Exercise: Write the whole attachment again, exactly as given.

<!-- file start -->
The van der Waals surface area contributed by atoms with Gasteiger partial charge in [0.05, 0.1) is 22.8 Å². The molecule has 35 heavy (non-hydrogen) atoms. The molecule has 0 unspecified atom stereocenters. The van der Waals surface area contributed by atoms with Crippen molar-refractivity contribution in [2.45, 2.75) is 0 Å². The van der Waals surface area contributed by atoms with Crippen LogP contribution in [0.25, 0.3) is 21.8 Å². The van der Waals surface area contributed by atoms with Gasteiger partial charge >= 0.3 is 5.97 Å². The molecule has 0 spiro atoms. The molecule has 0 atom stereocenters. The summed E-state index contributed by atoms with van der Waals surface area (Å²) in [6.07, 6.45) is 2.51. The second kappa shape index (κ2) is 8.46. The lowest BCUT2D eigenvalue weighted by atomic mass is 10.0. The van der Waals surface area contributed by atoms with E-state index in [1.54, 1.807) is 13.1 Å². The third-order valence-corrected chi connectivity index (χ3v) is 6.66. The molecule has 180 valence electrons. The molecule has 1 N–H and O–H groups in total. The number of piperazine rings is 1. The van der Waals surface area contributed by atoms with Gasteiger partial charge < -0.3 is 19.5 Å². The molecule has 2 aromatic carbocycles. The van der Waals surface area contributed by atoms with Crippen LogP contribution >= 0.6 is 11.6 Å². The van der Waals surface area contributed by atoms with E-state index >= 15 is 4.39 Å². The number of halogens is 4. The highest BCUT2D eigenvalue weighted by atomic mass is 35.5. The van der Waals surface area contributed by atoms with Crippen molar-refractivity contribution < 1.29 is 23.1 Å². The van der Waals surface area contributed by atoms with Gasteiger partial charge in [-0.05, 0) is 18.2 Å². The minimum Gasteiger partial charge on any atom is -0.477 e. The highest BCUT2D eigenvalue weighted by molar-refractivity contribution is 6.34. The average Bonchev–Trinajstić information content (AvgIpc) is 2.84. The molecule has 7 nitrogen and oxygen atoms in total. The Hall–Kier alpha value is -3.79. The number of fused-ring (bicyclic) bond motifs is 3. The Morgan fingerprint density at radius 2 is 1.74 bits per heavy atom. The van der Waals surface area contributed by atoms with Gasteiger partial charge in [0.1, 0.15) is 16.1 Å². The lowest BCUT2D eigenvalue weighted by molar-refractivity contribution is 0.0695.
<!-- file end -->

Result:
The van der Waals surface area contributed by atoms with Gasteiger partial charge in [0.05, 0.1) is 22.8 Å². The molecule has 35 heavy (non-hydrogen) atoms. The molecule has 0 unspecified atom stereocenters. The van der Waals surface area contributed by atoms with Crippen molar-refractivity contribution in [2.45, 2.75) is 0 Å². The van der Waals surface area contributed by atoms with Crippen LogP contribution in [0.25, 0.3) is 21.8 Å². The van der Waals surface area contributed by atoms with Gasteiger partial charge >= 0.3 is 5.97 Å². The molecule has 0 spiro atoms. The molecule has 0 atom stereocenters. The summed E-state index contributed by atoms with van der Waals surface area (Å²) in [6.07, 6.45) is 2.51. The second kappa shape index (κ2) is 8.46. The lowest BCUT2D eigenvalue weighted by atomic mass is 10.0. The van der Waals surface area contributed by atoms with E-state index in [1.54, 1.807) is 13.1 Å². The third-order valence-corrected chi connectivity index (χ3v) is 6.66. The molecule has 180 valence electrons. The molecule has 1 N–H and O–H groups in total. The number of piperazine rings is 1. The van der Waals surface area contributed by atoms with Gasteiger partial charge < -0.3 is 19.5 Å². The molecule has 2 aromatic carbocycles. The van der Waals surface area contributed by atoms with Crippen LogP contribution >= 0.6 is 11.6 Å². The van der Waals surface area contributed by atoms with E-state index >= 15 is 4.39 Å². The number of halogens is 4. The highest BCUT2D eigenvalue weighted by atomic mass is 35.5. The van der Waals surface area contributed by atoms with Crippen molar-refractivity contribution < 1.29 is 23.1 Å². The van der Waals surface area contributed by atoms with Gasteiger partial charge in [-0.05, 0) is 18.2 Å². The minimum Gasteiger partial charge on any atom is -0.477 e. The highest BCUT2D eigenvalue weighted by molar-refractivity contribution is 6.34. The average Bonchev–Trinajstić information content (AvgIpc) is 2.84. The molecule has 7 nitrogen and oxygen atoms in total. The Hall–Kier alpha value is -3.79. The number of fused-ring (bicyclic) bond motifs is 3. The Morgan fingerprint density at radius 2 is 1.74 bits per heavy atom. The van der Waals surface area contributed by atoms with Gasteiger partial charge in [0.1, 0.15) is 16.1 Å². The lowest BCUT2D eigenvalue weighted by molar-refractivity contribution is 0.0695.